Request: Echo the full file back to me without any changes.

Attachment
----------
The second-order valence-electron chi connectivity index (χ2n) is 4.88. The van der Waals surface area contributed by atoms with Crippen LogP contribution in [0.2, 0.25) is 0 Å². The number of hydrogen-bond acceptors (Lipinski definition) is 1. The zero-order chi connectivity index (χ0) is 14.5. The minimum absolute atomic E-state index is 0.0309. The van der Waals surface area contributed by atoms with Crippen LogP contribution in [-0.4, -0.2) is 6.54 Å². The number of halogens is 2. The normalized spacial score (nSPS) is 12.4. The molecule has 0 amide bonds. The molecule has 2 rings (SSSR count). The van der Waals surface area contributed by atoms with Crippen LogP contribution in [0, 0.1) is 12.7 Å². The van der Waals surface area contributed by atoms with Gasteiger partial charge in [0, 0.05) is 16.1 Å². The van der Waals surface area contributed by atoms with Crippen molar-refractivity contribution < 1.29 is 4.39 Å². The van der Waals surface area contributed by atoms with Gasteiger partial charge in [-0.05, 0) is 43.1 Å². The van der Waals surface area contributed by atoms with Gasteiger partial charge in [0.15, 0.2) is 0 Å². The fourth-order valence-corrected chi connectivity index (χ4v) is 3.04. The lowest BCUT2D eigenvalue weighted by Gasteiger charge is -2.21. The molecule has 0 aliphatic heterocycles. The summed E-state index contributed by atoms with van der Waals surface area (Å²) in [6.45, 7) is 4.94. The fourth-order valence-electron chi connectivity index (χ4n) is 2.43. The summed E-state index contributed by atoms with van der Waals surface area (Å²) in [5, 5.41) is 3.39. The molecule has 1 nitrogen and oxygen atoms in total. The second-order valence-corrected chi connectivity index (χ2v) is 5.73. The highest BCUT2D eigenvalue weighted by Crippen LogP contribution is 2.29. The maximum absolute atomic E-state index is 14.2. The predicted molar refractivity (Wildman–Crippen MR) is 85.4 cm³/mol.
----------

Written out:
The second-order valence-electron chi connectivity index (χ2n) is 4.88. The van der Waals surface area contributed by atoms with Crippen LogP contribution in [0.2, 0.25) is 0 Å². The number of hydrogen-bond acceptors (Lipinski definition) is 1. The zero-order chi connectivity index (χ0) is 14.5. The minimum absolute atomic E-state index is 0.0309. The van der Waals surface area contributed by atoms with Crippen LogP contribution in [-0.4, -0.2) is 6.54 Å². The number of halogens is 2. The normalized spacial score (nSPS) is 12.4. The molecule has 0 amide bonds. The molecule has 2 rings (SSSR count). The van der Waals surface area contributed by atoms with Crippen LogP contribution in [0, 0.1) is 12.7 Å². The van der Waals surface area contributed by atoms with Gasteiger partial charge in [0, 0.05) is 16.1 Å². The van der Waals surface area contributed by atoms with Crippen molar-refractivity contribution < 1.29 is 4.39 Å². The van der Waals surface area contributed by atoms with Gasteiger partial charge in [-0.05, 0) is 43.1 Å². The van der Waals surface area contributed by atoms with Gasteiger partial charge in [0.15, 0.2) is 0 Å². The fourth-order valence-corrected chi connectivity index (χ4v) is 3.04. The lowest BCUT2D eigenvalue weighted by Gasteiger charge is -2.21. The molecule has 0 aliphatic heterocycles. The summed E-state index contributed by atoms with van der Waals surface area (Å²) in [6.45, 7) is 4.94. The fourth-order valence-electron chi connectivity index (χ4n) is 2.43. The summed E-state index contributed by atoms with van der Waals surface area (Å²) in [5, 5.41) is 3.39. The molecule has 1 nitrogen and oxygen atoms in total. The second-order valence-corrected chi connectivity index (χ2v) is 5.73. The highest BCUT2D eigenvalue weighted by Crippen LogP contribution is 2.29. The maximum absolute atomic E-state index is 14.2. The predicted molar refractivity (Wildman–Crippen MR) is 85.4 cm³/mol.